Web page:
Course Syllabus



For a printer-friendly version of the full course syllabus, with detailed information about grading and policies, see this file: HCDE451-Syllabus.pdf.


Introduces students to a variety of prototyping techniques for different kinds of user experience design problems. Structured as a series of independent explorations, each on a different prototyping methodology, aimed at many platforms. Prerequisite: HCDE 318.


Upon completion of this course, students should be able to:

  • analyze a design and determine the most appropriate and useful prototyping technique to evaluate the design.
  • research, locate, and use information sources for self-education in prototyping tools.
  • plan, create, and build a prototype system on a wide variety of platforms, using appropriate toolsets.
  • organize, run, and document a simple user test using prototypes they have constructed.
  • evaluate the results of user tests, and analyze and report on them in a professional manner.
  • understand the significance of the test results and use that to inform their design process.
  • articulate the rationale for prototyping in general as a design tool, and be able to advise others on strategies and techniques.


This course will introduce students to a wide variety of prototyping techniques for different kinds of user experience design problems and platforms. The course is structured as a series of independent explorations, each on a different topic within the broad field of prototyping techniques. A short final project requires students to develop and evaluate a prototype for a design project of their choice, using one or more of the techniques they explored during the course.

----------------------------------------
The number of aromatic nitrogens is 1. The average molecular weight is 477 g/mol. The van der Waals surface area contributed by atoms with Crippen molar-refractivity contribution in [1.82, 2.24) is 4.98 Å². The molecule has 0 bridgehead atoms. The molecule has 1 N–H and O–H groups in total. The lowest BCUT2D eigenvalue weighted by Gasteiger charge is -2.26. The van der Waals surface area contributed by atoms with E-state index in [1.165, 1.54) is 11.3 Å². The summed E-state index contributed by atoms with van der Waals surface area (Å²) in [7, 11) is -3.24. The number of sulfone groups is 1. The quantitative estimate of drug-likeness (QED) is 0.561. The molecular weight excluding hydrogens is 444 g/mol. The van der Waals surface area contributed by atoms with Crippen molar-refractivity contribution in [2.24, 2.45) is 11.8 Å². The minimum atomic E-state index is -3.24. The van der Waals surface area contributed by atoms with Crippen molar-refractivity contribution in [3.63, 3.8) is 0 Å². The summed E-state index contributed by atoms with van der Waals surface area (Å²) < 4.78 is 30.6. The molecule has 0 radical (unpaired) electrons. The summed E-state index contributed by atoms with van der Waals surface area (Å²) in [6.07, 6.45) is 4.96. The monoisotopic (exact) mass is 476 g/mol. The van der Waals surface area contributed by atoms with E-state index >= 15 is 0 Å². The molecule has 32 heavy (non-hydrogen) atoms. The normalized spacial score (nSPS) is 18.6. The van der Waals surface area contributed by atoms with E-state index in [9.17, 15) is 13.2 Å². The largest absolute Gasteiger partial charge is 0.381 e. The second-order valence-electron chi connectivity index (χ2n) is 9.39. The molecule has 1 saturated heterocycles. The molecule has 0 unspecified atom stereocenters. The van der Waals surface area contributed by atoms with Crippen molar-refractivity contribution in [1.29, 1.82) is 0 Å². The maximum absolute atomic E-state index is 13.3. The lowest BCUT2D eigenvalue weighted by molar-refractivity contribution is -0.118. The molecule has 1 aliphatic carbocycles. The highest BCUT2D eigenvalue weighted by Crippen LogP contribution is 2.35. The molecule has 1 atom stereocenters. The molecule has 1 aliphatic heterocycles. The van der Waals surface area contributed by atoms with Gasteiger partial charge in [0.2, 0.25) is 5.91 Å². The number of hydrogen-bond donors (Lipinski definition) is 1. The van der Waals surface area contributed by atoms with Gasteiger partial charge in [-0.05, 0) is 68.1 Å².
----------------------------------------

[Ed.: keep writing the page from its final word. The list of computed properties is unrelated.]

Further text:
This is a fast-paced, studio course oriented towards hands-on exploration with a minimum of didactic lectures. It incorporates critique and much self-directed work in structured explorations. Weekly studio sessions will incorporate a critique of the prior week's assignment. A lecture/demonstration will introduce the week's new prototyping technique, and students will have a chance to explore the technique in short, hands-on exercises. A larger homework project will be assigned, which is often begun in the studio, and completed outside of class.

Most in-class exercises will be done in small groups, but the majority of homework assignments are individual projects. Students are free to collaborate and assist each other on the homework projects. The spirit of a studio-based practice is that learning happens by talking, making, and critiquing in groups. Still, there is real value in solving problems with your own head and hands, and so the work you submit must be yours, even if you have been assisted in its development by your peers.


Week Topic Explorations
1 Overview
Low fidelity 2D
Context, syllabus
Paper prototyping
2 Low fidelity 3D Analog models
3 Medium fidelity 2½D Laser cutting
4 Medium fidelity 3D 3D modeling and printing
5 Linear narrative (4D) Video prototyping
6 Interactive – behavioral (5D) "Wizard of Oz"
7 Interactive – web|mobile (5D) Wireframes
8 Final project Project proposal
Project lab
9 Final project Project lab
10 Final project Project lab
Final exhibit
F Final reflection no class


Category Assignment Weight
Projects 85%
Paper prototype (2D lo-fi) 9%
Model prototype (3D lo-fi) 9%
Flat object prototype (2½D med-fi, laser-cut) 9%
Solid object prototype (3D med-fi, 3D printed) 9%
Video prototype 9%
Behavioral prototype 9%
Interactive prototype 9%
Final project 22%
Process 15%
Sketchbook 5%
Final exhibit 5%
Final reflection 5%
Total 100%

Course Summary:

Date Details Due